A George Town woman who conned a dive instructor out of nearly $2 million by pretending the money was for legitimate fees for his Caymanian status application has been jailed for 10 years.

Judith Douglas, 53, was found guilty of obtaining property by deception on Tuesday after a two-week trial.

Delivering sentence on Wednesday morning, Justice Carlisle Greaves said she was a “full-time fraudster”.

He said she had left her victim, Nathaniel Robb, a “broken man” with just $19.75 in his bank account after a “relentless” five-year con. Robb borrowed from friends and from his dive business and sold a family home in the US to help meet Douglas’s demands for payments.

“He was a diver but he was hardly able to get a breath. He was drowned by her in an ocean of lies,” Justice Greaves said.

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“She was a Delilah indeed but he was no Samson. She cut out his hair, picked out his eyes and brought him down to his knees.”

Despite the guilty verdict, Robb will not receive any compensation as Douglas has no recoverable assets in her name, the judge said.

“Up to this day, not a dime of that $1.9 million has been paid back. It is still a mystery as to where that money went and where it is now,” he said.

During the sentencing hearing, Douglas, who has a previous conviction for a similar offence, made a tearful plea for leniency telling the judge, “I don’t want to spend the rest of my life in Fairbanks.”

Greaves said his sentence did not condemn her to a life without hope. But he said she deserved the maximum penalty the law would allow.

“Society needs to be protected from you for as long as practical,” he told her.

Justice Greaves said she had shown “absolutely no remorse” and had damaged the integrity of the immigration department by claiming at trial that she was just a go-between passing bribes to an unnamed “Mr. Big”.

He said she had also claimed, “without a scintilla of evidence”, that the defendant himself was “an embezzler” and was scamming his family and business partners.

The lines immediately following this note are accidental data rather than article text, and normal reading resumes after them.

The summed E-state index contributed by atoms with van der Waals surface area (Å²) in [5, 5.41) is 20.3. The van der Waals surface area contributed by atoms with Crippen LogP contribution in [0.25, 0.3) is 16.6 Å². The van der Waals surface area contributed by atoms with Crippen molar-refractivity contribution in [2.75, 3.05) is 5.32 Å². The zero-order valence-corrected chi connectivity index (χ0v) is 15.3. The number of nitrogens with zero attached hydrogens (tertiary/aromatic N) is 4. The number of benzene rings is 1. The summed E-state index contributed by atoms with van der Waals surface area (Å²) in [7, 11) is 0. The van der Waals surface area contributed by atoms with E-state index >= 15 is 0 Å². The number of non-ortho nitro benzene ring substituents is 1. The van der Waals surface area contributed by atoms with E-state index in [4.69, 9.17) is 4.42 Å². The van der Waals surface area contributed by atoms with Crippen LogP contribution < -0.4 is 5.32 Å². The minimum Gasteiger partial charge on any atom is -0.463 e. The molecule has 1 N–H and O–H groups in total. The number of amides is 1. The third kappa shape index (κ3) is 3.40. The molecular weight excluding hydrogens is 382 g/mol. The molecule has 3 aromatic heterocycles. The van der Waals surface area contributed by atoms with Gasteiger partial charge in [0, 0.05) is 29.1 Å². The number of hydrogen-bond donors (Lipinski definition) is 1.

“Judith, when I call that name I hear a ringing in my ears,” the judge said. “Judith, Judas, who robbed Mr. Robb. What a name.”

During the trial, prosecutors produced hundreds of WhatsApp and text messages between Douglas and Robb, showing her requests for fees, which she claimed were legitimately required as part of his applications for permanent residency, Caymanian status and a Caymanian passport. The messages correlated with cash withdrawals from Robb’s bank account. In total, he handed over more than $1.9 million to Douglas between October 2011 and early 2016.

In the messages, Douglas presented herself as a legitimate operator, working for or acting on behalf of the government, and indicated that much of the money would be returned at the end of the process.

The judge cited Douglas’s previous conviction and said she had continued to call and text Robb while she was in jail for a separate immigration-related scam.

“That demonstrates an absolute disregard for the law and for the administration of justice,” he said.

“It illustrates a person who was willing to play with us – then and now.”

He said the duration of the scam was another aggravating factor. “She milked him, dangling the cheese in front of his nose and cunningly providing him with excuses, causing him to shell out more of his money, time after time.”

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